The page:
In my very humble opinion, virtualization is a one minute security issue, if that long.  Let us cut to the chase, as small an attack vector virtualization can be, it is still a potential attack vector, so you need to secure it.  Is that clear enough?  The real issue is how to secure a virtualized environment.

There are two different forms of virtualization.  There are stand-alone hypervisors (what NIST refers to as “bare metal”) like VMware vSphere, VMware ESXi, Microsoft Hyper-V and Citrix XenServer.  Bare metal hypervisors are what we typically run into the most in our PCI compliance engagements, but not necessarily a guarantee.  There are also VMware Server, VMware Desktop and Microsoft VirtualPC (what NIST refers to as “hosted”) that require a host OS to run on as an application no different than Microsoft Word.  Obviously, the attack vectors are wildly different for each type of virtualization.

For whatever reason, it seems that a lot of IT professionals do not recognize that a hypervisor is an operating system.  Yes it is a very specialized operating system, but it is an operating system just like Linux or Windows.  Most hypervisors are based on Linux or UNIX and have a few security hardening similarities.  But given a hypervisor’s specialization, they have significantly different security hardening requirements from their Linux or UNIX counterparts.  As such, hypervisor vendors typically provide a security hardening standard for each of their hypervisor operating systems.  All you need to do is go to the hypervisor vendor’s Web site and download the security hardening guide for your version of hypervisor.  Which brings up a good point, if your hypervisor vendor does not provide a security hardening guide, then you need to find a different hypervisor.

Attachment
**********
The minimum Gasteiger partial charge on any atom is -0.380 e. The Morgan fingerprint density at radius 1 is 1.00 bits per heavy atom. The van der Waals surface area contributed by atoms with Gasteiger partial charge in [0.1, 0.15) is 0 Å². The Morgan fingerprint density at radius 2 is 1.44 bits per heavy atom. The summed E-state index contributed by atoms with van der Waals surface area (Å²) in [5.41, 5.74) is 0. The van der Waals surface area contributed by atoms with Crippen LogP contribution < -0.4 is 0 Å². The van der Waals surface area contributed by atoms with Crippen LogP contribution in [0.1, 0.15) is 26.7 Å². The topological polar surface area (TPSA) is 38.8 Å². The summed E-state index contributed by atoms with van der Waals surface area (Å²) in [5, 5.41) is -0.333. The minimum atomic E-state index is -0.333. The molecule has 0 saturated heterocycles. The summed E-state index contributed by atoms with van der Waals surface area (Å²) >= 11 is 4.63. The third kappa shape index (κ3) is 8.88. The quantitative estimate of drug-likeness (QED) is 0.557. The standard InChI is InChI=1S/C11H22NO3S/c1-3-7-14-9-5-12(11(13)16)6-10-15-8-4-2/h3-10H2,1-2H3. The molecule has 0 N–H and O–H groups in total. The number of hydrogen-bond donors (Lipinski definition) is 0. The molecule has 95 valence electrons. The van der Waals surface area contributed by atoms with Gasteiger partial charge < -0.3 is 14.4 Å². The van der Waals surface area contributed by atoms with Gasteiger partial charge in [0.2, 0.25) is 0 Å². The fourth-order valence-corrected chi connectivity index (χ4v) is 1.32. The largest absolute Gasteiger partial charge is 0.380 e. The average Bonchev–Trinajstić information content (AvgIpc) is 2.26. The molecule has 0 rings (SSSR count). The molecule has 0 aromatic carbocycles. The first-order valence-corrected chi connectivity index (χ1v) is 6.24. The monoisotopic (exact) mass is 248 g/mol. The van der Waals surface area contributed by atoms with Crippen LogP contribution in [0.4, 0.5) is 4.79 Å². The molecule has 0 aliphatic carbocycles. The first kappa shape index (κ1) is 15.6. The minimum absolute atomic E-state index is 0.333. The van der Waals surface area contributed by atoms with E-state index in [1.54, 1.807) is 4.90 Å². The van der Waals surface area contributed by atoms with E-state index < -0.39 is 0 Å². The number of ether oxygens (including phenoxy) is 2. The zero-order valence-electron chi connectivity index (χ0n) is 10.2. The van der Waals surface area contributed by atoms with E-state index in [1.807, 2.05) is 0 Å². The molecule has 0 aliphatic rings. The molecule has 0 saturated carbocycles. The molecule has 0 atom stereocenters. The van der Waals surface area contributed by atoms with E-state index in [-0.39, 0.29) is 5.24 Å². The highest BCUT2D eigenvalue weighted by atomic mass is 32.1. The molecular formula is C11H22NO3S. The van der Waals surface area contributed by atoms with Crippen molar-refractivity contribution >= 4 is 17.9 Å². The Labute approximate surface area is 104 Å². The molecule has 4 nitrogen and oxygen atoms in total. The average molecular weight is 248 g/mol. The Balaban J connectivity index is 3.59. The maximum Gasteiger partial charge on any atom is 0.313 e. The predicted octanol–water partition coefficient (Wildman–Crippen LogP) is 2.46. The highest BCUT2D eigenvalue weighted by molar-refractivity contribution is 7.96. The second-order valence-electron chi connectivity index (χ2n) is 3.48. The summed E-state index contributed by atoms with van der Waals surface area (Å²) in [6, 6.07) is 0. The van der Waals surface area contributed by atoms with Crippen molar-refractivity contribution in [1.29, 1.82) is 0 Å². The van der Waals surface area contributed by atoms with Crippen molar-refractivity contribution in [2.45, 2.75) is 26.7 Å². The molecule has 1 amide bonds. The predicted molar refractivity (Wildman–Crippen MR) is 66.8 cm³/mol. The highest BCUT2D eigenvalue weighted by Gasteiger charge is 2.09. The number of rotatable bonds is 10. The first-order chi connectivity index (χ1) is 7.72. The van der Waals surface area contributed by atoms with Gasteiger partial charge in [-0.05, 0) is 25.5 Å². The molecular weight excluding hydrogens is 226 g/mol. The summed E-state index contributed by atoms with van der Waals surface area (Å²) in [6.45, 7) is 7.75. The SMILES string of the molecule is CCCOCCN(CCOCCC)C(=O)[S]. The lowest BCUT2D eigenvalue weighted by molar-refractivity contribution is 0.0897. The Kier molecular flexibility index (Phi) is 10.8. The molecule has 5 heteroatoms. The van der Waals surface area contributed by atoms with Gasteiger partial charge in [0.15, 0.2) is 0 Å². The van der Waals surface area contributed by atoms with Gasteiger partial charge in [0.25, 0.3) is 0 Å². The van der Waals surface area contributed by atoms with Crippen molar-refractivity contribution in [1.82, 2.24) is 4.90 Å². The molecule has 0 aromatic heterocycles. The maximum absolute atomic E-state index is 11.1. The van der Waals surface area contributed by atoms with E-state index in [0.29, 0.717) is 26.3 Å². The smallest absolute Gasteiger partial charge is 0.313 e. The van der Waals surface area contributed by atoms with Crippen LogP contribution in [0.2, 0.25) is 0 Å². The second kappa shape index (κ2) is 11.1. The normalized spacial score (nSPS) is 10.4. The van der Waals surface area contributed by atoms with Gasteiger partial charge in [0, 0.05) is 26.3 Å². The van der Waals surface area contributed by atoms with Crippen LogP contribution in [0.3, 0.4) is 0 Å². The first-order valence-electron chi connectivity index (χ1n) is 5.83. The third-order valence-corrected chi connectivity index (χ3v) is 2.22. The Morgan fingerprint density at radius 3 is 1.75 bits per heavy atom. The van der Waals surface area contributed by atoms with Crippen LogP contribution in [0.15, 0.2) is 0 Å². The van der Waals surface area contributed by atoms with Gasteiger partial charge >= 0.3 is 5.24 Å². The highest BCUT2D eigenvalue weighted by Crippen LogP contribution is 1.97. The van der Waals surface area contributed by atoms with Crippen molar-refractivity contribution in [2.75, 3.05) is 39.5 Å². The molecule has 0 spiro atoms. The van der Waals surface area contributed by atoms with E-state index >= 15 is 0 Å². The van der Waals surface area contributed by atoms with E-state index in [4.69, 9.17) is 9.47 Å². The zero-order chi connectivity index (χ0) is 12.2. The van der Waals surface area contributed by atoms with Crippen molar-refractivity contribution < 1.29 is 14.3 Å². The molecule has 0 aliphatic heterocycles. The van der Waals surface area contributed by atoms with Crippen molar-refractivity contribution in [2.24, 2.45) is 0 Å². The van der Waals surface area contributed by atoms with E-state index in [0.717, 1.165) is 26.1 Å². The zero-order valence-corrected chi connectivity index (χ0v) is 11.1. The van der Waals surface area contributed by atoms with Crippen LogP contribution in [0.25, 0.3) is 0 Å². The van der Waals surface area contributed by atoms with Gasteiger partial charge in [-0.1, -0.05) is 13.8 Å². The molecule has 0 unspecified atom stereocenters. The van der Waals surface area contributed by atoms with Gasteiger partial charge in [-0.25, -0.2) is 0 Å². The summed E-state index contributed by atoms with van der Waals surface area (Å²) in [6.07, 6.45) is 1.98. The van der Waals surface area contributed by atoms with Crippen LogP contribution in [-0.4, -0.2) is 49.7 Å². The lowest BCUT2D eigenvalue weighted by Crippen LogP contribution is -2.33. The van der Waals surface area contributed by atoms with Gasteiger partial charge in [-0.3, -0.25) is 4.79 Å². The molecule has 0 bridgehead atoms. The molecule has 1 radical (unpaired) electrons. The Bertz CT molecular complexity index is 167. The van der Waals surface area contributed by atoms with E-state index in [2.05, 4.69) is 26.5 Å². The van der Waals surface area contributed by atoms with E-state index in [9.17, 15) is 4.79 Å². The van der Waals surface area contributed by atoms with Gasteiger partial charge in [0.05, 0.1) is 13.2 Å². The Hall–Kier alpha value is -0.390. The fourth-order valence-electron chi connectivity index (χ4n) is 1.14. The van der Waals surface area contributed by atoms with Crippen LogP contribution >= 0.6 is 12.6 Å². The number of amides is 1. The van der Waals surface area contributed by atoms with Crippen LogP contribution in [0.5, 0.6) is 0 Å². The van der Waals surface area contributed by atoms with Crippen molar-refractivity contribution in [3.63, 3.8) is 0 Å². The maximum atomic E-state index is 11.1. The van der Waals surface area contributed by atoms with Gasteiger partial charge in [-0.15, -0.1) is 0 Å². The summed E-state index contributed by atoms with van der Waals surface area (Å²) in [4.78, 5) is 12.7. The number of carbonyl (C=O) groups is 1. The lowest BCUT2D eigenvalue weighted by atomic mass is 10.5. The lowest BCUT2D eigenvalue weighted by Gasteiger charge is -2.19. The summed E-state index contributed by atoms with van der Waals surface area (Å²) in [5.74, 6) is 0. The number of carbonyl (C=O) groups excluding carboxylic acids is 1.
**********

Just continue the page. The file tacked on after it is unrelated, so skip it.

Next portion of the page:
For bare metal implementations, the only thing you have to secure is the hypervisor itself.  However, with hosted virtualization, you need to secure the host operating system as well as the hypervisor.  In addition to the hypervisor, you will need to follow the host operating system vendor’s security hardening guide to ensure that the host OS is also secure.

But hardening your virtualized operating system is not the end of the job.  You need to properly implement your virtualized environment securely as well and that is more than just hardening the hypervisor.  The most obvious security item that needs to be done is that any guest operating systems implemented need to also be securely hardened.  It still surprises me the number of IT professionals that somehow seem to think that because they are implementing Windows or Linux as a virtual machine that there is something different about security and you can totally skip or skimp on hardening.  Security hardening procedures need to be completely followed regardless of whether the guest OS is stand-alone or in a virtual machine.